Being present in the new world

In 2016, I was very intrigued by a conversation I had the privilege to have in a room of people, including Noah Glass – one of the co-founders of twitter. What was impressive was that yes, Noah Glass co-founded Twitter, but more so, that he founded Olo, a food delivery interface which was on the precipice of changing the restaurant and food delivery system as we knew it. Even more impressive, and absolutely mind boggling, was that the ideation for Olo started in South Africa.

There I was in a room, in a high-rise building, on Wall street New York City, filled with passionate young South Africans, with excellent track records in education, entrepreneurship, leadership and development, and none of us had the foresight or access to ideate such a platform, at the time. This, truthfully, was because none of us could.

The problem was not with us, it was our deep marginalization from the virality of technology i.e. the internet, in the era of Facebook and Instagram. In 2016, we were still at level 1; creating Facebook accounts and YouTube channels while the rest of the world had moved on to changing the nature of the food industry by smartphones. We were behind, and a more devastating realization today, is that the majority of South African youth are still very much behind because of lack of access – even with 20 million smartphone users in the country.

Fast forward to 2021. Two weeks ago, I was in another engagement in Melrose Johannesburg about increasing access to technology in Africa with a handful of influential Africans, among them was Kola Alojide, founder of BridgeLabs, Baratang Miya CEO of Girlhype and Zuko Tisani founder of Legazy. What was equally fortunate and unfortunate was that our engagement was on how to increase access to tech and evolve tech ideation in Africa, for young Africans to gain access into the market. This was fortunate because it is about time, and what was unfortunate was that this was happening about 6 years after I had my first engagement about changing the world through tech in the US.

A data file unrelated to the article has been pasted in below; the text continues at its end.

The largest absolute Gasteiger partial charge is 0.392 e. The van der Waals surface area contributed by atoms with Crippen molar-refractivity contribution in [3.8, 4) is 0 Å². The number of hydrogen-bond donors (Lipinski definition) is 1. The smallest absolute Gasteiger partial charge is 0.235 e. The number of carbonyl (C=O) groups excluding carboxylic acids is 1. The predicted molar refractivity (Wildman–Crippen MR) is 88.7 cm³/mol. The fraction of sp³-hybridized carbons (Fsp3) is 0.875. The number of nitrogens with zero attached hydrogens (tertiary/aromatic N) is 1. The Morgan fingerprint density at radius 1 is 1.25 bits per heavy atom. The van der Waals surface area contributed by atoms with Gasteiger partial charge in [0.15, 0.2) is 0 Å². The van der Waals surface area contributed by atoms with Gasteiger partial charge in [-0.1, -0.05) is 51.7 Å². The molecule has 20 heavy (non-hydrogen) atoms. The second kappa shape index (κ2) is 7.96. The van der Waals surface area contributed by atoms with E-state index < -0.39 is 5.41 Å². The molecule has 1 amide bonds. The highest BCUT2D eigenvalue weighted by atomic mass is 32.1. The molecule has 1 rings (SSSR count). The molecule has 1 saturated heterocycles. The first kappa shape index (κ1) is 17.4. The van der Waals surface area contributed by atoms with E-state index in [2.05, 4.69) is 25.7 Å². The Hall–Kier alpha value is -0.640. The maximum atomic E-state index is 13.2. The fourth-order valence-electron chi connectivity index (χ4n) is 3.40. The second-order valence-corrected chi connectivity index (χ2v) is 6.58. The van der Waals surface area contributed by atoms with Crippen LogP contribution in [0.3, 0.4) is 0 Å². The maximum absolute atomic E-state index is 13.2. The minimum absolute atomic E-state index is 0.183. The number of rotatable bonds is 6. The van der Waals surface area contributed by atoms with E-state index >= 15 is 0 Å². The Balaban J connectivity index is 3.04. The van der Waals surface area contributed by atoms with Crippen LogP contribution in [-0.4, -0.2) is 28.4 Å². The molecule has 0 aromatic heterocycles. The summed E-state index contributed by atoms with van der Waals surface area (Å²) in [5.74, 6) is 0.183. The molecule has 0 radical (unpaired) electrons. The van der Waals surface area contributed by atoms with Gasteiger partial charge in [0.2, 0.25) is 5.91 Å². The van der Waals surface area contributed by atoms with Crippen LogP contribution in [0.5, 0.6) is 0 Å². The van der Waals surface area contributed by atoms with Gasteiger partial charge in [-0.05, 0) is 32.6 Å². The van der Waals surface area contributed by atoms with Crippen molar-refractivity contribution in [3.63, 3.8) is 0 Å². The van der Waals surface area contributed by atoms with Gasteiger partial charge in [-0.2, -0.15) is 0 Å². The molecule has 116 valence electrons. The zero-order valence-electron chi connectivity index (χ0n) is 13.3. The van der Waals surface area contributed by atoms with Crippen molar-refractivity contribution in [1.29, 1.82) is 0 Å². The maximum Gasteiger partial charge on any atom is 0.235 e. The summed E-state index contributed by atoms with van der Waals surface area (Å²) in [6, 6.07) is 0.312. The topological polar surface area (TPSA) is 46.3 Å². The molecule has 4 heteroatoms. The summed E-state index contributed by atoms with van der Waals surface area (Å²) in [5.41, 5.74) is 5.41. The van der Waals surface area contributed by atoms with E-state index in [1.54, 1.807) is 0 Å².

The reality of the matter is that we are falling behind – to no fault of ours, because we have a complex history and a disheartening relationship with marginalization, but this also presents an opportunity.

In this brave new world of digitization, AI and technovation, what I am realizing is that there is ample opportunity to disrupt. Businesses like Shoprite have done exactly this by introducing simple applications like cash deposits into their retail businesses model, where customers are now able to perform small banking transactions at the till. Shoprite, a food retailer, has disrupted its own model and onboarded a product from the banking industry in response to consumer demands today.

New generation African innovators like Tisani, and Alojide are also developing technologies and platforms that transform the way that we have known the world; the way we do business, and are responsive to the present climate and resilient for future possibilities. Tisani’s conferencing technology is ever necessary in a climate like Covid-19, where we don’t have much opportunity to physically pitch our ideas and have personal engagements about our businesses in the start-up stream, when it is most necessary to build our businesses. That is the nature of tech and its opportunities when appropriately utilized.

With that said, in a context like Africa, where we have great challenges in terms of accessibility, the chance to innovate is often limited. In the case of South Africa, a great majority are not even aware of the opportunities that come with digitization, despite the fact that we are living in a country with about 20 – 22 million smartphone owners in the country. It is therefore important for Business and Governance to make healthy investments into increasing access to technology for Africans old and young – Imagine the possibilities in infrastructure and agriculture for Africans, once our people gain a deeper sense of how to become competitive in a market like today’s – a market that is also challenged by Covid-19.

It is time for us to become present in our new world. And with that said, we must create pathways to bridge an old and a new world while being forward looking. Businesses need to realize that the solution is to upskill their people to bridge the gap and create pathways for development. Government should get on board to realize that its servicing for a different future, and invest in technologies, and skill training that is forward looking and responsive to the current economic climate.

It is important for our people to gain access to information and training about the nature of the world today. This gives us the opportunity for our people to innovate for our contexts, and with that, create solutions that make us proactive in our own market, primarily, then lending those solutions internationally. Mentoring and training our young people into industry will create just the right opportunity to disrupt it, innovate it and change the world to our favor.

About the author:

Sibongile Khumalo is a creative entrepreneur and professional in the banking sector. She is currently pursuing her Doctoral degree with the University of the Western Cape.

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